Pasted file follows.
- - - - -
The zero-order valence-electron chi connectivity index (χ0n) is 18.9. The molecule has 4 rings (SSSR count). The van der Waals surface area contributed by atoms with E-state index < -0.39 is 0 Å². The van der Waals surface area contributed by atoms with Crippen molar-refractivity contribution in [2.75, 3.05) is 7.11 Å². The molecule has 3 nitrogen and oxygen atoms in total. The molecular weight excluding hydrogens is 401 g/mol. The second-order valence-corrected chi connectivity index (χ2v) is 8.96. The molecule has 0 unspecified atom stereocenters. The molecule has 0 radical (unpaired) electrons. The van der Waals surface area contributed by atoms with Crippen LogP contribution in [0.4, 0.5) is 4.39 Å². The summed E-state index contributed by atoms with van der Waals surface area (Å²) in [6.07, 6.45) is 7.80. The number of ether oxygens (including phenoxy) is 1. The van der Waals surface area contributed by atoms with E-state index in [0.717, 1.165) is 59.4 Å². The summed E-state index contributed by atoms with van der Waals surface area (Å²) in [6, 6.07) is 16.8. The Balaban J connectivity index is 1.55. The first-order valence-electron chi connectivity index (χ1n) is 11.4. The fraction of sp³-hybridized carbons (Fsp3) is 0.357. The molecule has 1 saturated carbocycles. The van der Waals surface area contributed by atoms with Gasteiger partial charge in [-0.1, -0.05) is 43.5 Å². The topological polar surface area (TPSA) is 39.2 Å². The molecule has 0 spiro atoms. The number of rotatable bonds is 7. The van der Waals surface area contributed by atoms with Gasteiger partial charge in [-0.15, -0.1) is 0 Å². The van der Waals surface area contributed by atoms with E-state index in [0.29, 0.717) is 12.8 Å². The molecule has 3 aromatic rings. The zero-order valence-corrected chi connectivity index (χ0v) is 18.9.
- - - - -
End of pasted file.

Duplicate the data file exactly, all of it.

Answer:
The zero-order valence-electron chi connectivity index (χ0n) is 18.9. The molecule has 4 rings (SSSR count). The van der Waals surface area contributed by atoms with E-state index < -0.39 is 0 Å². The van der Waals surface area contributed by atoms with Crippen molar-refractivity contribution in [2.75, 3.05) is 7.11 Å². The molecule has 3 nitrogen and oxygen atoms in total. The molecular weight excluding hydrogens is 401 g/mol. The second-order valence-corrected chi connectivity index (χ2v) is 8.96. The molecule has 0 unspecified atom stereocenters. The molecule has 0 radical (unpaired) electrons. The van der Waals surface area contributed by atoms with Crippen LogP contribution in [0.4, 0.5) is 4.39 Å². The summed E-state index contributed by atoms with van der Waals surface area (Å²) in [6.07, 6.45) is 7.80. The number of ether oxygens (including phenoxy) is 1. The van der Waals surface area contributed by atoms with E-state index in [0.717, 1.165) is 59.4 Å². The summed E-state index contributed by atoms with van der Waals surface area (Å²) in [6, 6.07) is 16.8. The Balaban J connectivity index is 1.55. The first-order valence-electron chi connectivity index (χ1n) is 11.4. The fraction of sp³-hybridized carbons (Fsp3) is 0.357. The molecule has 1 saturated carbocycles. The van der Waals surface area contributed by atoms with Gasteiger partial charge in [-0.1, -0.05) is 43.5 Å². The topological polar surface area (TPSA) is 39.2 Å². The molecule has 0 spiro atoms. The number of rotatable bonds is 7. The van der Waals surface area contributed by atoms with Gasteiger partial charge in [-0.15, -0.1) is 0 Å². The van der Waals surface area contributed by atoms with E-state index in [0.29, 0.717) is 12.8 Å². The molecule has 3 aromatic rings. The zero-order valence-corrected chi connectivity index (χ0v) is 18.9.